top of page


Photo by Ashley Mar

Enmore Theatre, February 25

It would be easy to put it down to the temper - and tempo - of the times.

An all-seated Midnight Oil gig is weird enough. A “don’t sing/don’t stand/wear a mask if you can” gig, complicates that further. Add the fact the show was centred on The Makarrata Project, an album of collaborations on an Indigenous voice to parliament and respect for First Nations people, which are varied in style but generally lean towards mid-pace.

Then factor in not just ring-rust from an extended break but the bedding-down of a new bassplayer (their fourth in 45 years), in Adam Ventoura. And yes, these are mostly men in their mid ‘60s.

All of these might be responsible for what was, for want of a better or less provocative term, a measured start. A start which confirmed their quality – the mix clarity meant we could revel in the guitar interplay of the always superb Martin Rotsey and Jim Moginie, for example – but did feel contained, controlled …polite.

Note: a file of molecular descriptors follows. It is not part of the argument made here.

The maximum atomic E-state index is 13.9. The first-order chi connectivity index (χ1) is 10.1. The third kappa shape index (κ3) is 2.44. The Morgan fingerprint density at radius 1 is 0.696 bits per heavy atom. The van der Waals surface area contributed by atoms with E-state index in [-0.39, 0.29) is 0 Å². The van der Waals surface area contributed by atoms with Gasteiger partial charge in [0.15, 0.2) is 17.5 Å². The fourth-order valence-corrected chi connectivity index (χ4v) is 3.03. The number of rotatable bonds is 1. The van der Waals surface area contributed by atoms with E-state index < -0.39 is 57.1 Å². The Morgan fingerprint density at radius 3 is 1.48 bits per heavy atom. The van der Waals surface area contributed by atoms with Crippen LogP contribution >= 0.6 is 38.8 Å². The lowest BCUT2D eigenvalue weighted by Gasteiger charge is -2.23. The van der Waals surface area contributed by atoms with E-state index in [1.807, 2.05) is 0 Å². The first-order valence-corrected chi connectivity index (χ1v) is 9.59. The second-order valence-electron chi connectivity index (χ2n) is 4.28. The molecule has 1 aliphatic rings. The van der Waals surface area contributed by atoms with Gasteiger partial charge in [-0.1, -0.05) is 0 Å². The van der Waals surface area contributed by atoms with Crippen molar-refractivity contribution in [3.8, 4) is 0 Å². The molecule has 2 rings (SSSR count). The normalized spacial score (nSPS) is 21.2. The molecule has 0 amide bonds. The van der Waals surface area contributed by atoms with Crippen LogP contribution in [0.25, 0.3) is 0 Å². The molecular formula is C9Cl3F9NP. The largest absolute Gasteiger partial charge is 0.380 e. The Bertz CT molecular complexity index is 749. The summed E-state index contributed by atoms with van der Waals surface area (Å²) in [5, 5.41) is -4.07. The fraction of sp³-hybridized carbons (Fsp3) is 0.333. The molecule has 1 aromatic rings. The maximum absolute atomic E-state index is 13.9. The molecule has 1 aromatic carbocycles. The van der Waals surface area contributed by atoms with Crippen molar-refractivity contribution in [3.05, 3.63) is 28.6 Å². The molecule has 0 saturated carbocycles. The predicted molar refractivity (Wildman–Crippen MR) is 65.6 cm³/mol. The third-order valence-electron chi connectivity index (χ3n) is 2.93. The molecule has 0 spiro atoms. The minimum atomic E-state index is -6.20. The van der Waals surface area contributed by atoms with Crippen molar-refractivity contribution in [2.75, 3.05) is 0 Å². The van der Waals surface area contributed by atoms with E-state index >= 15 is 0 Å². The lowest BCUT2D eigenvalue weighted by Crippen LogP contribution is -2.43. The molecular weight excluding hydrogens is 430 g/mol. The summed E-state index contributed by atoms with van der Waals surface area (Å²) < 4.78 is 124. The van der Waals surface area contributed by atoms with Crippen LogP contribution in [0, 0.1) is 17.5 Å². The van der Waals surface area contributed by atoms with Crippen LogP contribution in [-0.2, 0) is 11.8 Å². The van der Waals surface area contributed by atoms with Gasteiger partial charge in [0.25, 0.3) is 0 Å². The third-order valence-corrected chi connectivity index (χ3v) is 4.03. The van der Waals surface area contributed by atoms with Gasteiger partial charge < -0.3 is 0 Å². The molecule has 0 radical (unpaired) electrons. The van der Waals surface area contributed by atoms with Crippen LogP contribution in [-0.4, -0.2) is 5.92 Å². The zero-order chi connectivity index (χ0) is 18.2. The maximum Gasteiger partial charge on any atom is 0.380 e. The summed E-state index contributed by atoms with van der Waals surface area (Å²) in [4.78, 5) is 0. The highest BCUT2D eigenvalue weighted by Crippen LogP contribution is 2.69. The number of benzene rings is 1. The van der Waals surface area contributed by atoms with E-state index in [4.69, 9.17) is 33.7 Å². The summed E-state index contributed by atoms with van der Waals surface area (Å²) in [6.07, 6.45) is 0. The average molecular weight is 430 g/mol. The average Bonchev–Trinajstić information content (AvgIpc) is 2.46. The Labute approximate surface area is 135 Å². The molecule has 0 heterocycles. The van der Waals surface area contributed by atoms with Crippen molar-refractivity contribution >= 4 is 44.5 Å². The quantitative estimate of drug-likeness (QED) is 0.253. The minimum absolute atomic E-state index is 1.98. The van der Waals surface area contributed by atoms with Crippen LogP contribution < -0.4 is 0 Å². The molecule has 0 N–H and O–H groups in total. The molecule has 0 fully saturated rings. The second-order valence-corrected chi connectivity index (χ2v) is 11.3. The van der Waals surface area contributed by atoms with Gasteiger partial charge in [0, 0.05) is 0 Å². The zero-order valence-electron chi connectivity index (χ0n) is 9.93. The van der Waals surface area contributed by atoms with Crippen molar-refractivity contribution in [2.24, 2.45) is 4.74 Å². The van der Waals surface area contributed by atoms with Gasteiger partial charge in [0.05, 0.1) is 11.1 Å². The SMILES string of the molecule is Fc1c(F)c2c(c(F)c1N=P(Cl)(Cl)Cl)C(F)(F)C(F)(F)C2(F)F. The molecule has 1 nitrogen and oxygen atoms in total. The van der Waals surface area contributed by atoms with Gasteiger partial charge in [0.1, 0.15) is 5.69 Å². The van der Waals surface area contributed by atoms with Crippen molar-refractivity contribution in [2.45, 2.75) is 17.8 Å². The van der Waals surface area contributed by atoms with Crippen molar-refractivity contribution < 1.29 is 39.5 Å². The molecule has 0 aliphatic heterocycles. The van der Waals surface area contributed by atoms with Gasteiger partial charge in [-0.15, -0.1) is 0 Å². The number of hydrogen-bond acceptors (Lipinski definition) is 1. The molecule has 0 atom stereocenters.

However, I suspect it was in the main a deliberate decision to build into this show, to program the first section thematically rather than dynamically, and meld with the Makarrata material. It’s a decision that makes sense, but for me didn’t work: Lucky Country, If Ned Kelly Was King feeling thick around the middle; Dreamworld and Bullroarer slightly sluggish; Jimmy Sharman’s Boxers fine but not inspiring.

After this, the best elements of the Makarrata material did shine and justify their place: especially a delicate-with-bite Terror Australia, with Alice Skye; an attractive Desert Man, Desert Woman, with Troy Cassar-Daley, having the time of his life, standing in for Frank Yamma; the heat haze of Wind In My Head and sea shanty-isms of Change The Date (which leant into gospel when Dan Sultan took over); and the first real push of the night in Gadigal Land.

That said, when Gunbarrel Highway followed the crunch of Redneck Wonderland, and Warakurna was sandwiched between Kosciusko and Beds Are Burning, in the return to older material, it became clearer still that what that first half hour had lacked wasn’t force (that’s never been the only selling point for this band) but swing, the under-estimated Oils special sauce.

It was potent in the busy-ness of Best Of Both Worlds, subtly underscored the visceral thrills of Stand In Line (Ventoura’s “audition” piece that explained why he got this gig) and elevated further Luritja Way and The Dead Heart.

It was too in the cascading thrills of the final third of the night a counter-argument to the structure of the show, and any questions of relevance, age and interest. That’s how Midnight Oil still work.


bottom of page